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Hysteroscopy is a gynecologic procedure that involves placing a small tube with a camera on one end and a light on the other into the uterus to tell if there are problems within the uterine cavity. This procedure has developed over the years to become one of the more common and useful gynecologic tools. The tube, called a hysteroscope (say “hyst-er-oh-scope”), is about as big around as one’s little finger,and is slipped into the uterus after slowly dilating the cervix. Once inside the uterus a gynecologist can diagnose a number of problems and can often treat them during the same procedure.

Hysteroscopy can be done in the office or as an outpatient surgical procedure. Whether or not it is done in the office depends on such things as the size of the uterus, the amount of time your doctor feels he or she will need to do the procedure, the potential diagnosis, and whether or not electrical current will be used within the uterus to cut or cauterize tissue. Most cases are done in the operating room, but a number are safely performed within the office under local anesthesia.

Problems a gynecologist might try to diagnose with hysteroscopy include the cause of abnormal bleeding, fibroid tumors that arise within the uterine cavity, intrauterine polyps (small and non-cancerous growths that can cause bleeding), lost IUDs, uterine abnormalities (such as a septum, or a “heart shaped” uterus), and in some cases, cancer of the uterine cavity (endometrial cancer).

During the procedure a gynecologist may diagnose a problem then proceed directly to treatment. She or he may pass tiny scissors, a small electrical wire loop used to cut tissue, or a grasping device to remove polyps. These instruments are indeed small. For example, the cutting part of the scissors are not much larger than the tip of an ink pen! While watching with the camera your doctor will use the different devices to remove or correct the abnormality. Afterwards, barring any unusual complications, you will be discharged to home.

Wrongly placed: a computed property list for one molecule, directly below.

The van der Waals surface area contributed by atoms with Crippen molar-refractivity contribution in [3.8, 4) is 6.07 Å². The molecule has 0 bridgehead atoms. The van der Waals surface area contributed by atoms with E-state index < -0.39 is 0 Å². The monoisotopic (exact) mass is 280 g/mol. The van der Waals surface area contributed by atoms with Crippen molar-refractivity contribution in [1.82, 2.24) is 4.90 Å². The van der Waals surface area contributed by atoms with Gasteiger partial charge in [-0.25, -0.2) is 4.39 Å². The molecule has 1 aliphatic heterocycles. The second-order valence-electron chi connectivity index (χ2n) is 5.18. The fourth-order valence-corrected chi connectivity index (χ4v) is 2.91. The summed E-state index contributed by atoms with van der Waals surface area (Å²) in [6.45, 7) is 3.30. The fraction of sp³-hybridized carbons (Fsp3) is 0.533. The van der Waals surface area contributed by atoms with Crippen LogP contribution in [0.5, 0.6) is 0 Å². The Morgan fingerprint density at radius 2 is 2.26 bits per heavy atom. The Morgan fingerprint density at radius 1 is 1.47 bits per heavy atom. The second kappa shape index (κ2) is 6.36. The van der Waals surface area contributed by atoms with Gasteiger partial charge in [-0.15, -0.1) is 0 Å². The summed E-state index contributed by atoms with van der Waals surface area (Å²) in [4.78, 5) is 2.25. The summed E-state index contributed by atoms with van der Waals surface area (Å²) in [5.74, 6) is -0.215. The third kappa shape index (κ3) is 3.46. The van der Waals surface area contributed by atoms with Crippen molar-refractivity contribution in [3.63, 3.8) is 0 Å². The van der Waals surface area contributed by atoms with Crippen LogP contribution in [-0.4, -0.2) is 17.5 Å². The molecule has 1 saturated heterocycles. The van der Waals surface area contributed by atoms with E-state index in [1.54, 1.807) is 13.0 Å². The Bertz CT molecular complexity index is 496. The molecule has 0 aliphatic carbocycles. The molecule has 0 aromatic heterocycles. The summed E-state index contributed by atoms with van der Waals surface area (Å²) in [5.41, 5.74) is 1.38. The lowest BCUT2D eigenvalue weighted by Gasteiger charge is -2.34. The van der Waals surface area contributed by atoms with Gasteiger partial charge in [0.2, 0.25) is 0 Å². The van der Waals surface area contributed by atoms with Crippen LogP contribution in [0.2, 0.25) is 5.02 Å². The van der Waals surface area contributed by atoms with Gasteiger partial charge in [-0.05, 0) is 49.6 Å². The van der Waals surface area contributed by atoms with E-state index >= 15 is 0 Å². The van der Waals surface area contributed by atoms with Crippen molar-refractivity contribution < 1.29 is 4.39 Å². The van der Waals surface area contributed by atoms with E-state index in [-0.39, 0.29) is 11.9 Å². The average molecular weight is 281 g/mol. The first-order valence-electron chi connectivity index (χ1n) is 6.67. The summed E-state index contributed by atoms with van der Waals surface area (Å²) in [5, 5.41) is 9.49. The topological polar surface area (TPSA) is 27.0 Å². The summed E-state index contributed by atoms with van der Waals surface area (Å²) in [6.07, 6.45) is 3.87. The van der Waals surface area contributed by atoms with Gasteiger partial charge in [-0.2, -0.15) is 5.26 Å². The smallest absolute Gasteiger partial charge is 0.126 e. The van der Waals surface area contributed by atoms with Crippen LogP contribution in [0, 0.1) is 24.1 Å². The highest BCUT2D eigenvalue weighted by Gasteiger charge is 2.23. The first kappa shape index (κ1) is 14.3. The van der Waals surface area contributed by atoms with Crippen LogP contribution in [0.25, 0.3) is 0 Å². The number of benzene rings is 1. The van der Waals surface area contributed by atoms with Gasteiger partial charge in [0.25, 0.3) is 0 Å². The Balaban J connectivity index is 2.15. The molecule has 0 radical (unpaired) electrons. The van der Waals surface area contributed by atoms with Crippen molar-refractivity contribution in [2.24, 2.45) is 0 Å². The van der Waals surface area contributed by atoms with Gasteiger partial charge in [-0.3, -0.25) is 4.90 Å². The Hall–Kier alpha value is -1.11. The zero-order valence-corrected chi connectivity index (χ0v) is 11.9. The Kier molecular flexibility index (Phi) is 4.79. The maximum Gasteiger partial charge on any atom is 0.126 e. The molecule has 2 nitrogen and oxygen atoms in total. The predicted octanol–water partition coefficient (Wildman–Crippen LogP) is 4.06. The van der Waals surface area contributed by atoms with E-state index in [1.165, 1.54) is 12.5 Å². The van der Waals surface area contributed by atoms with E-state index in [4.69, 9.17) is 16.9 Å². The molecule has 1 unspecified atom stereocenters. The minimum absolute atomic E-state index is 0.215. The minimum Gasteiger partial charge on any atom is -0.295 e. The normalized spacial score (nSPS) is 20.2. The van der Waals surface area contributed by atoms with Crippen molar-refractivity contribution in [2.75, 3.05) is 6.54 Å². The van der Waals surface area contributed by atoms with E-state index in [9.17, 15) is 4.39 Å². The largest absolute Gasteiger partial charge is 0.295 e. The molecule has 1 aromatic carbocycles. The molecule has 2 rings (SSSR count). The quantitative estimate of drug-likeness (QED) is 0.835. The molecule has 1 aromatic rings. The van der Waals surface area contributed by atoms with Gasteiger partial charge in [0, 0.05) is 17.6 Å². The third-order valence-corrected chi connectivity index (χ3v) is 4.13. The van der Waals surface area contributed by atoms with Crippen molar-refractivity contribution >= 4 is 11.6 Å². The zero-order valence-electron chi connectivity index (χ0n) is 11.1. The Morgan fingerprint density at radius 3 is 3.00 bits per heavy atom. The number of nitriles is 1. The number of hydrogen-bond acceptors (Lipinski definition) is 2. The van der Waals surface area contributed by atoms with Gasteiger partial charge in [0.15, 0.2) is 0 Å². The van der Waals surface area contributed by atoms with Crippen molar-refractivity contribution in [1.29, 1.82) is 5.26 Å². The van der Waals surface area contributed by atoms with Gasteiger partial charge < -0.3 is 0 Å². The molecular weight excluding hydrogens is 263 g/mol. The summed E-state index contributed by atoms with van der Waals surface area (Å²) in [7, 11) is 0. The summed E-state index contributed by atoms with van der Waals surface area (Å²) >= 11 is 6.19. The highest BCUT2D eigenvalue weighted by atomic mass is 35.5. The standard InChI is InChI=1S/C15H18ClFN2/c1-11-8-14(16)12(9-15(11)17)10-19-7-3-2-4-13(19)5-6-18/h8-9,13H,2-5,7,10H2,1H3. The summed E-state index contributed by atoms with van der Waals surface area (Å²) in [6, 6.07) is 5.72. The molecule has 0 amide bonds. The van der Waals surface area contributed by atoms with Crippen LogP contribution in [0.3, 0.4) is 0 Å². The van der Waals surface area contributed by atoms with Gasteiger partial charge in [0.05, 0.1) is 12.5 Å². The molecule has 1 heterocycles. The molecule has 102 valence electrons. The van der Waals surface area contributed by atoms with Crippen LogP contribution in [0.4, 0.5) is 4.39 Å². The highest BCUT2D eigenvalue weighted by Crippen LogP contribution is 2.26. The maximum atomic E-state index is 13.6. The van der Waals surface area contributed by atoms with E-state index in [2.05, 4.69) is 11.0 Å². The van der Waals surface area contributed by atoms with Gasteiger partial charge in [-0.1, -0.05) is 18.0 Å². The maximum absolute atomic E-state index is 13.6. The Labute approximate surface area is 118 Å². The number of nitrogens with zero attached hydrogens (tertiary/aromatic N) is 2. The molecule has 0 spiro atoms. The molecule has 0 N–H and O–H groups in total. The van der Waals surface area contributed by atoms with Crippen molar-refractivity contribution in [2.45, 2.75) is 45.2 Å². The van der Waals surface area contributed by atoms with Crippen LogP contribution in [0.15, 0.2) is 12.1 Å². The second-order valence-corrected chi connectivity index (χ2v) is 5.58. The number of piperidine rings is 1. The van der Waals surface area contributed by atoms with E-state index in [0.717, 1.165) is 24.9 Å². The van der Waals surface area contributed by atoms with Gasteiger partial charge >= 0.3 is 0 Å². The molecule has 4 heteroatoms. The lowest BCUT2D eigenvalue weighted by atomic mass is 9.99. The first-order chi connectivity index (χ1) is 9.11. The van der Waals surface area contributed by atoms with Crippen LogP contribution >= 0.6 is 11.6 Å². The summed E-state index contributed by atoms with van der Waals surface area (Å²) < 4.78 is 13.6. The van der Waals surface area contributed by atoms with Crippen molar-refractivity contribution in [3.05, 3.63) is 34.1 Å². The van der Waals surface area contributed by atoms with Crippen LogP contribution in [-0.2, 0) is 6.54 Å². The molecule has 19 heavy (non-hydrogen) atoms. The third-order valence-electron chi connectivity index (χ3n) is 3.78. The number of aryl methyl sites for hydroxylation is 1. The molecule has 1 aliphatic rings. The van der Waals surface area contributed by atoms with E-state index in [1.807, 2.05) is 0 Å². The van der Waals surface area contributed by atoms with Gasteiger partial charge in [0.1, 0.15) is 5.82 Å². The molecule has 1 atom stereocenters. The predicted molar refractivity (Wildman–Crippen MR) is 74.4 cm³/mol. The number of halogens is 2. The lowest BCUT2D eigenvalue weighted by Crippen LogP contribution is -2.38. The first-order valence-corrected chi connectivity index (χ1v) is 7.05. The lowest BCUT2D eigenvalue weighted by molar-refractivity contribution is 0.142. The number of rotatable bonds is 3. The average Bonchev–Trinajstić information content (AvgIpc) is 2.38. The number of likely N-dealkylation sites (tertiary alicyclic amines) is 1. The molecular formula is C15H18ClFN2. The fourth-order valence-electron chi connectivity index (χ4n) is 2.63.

Although this is a safe procedure there are potential complications to any surgical procedure. A specific complication that may arise with hysteroscopy is perforation of the uterus while dilating the cervix. This is actually not usually a problem, since the uterus will heal rapidly, but it may lead your doctor to postpone the procedure until the uterus is fully healed. Another rare, but dangerous, complication is increased fluid absorption from the uterus into the blood stream. Doctors use various fluids to distend the uterus so they can see better, and the pressure may cause some of this fluid to leak into the blood vessels of the uterus. Too much fluid in one’s blood vessels can cause fluid on the lungs (pulmonary edema) or even seizures. Thankfully, this is rare, and can usually (but not always) be prevented by keeping track of the amount of fluid used during the procedure. Finally, heavy bleeding or damage to the uterus are always potential, although unusual, complications of hysteroscopy. In some cases your doctor may ask you to spend the night for observation, or may leave a catheter inside the uterus for a few hours to prevent bleeding.

D. Ashley Hill, M.D.

Associate Director

Department of Obstetrics and Gynecology

Florida Hospital Family Practice Residency

Orlando, Florida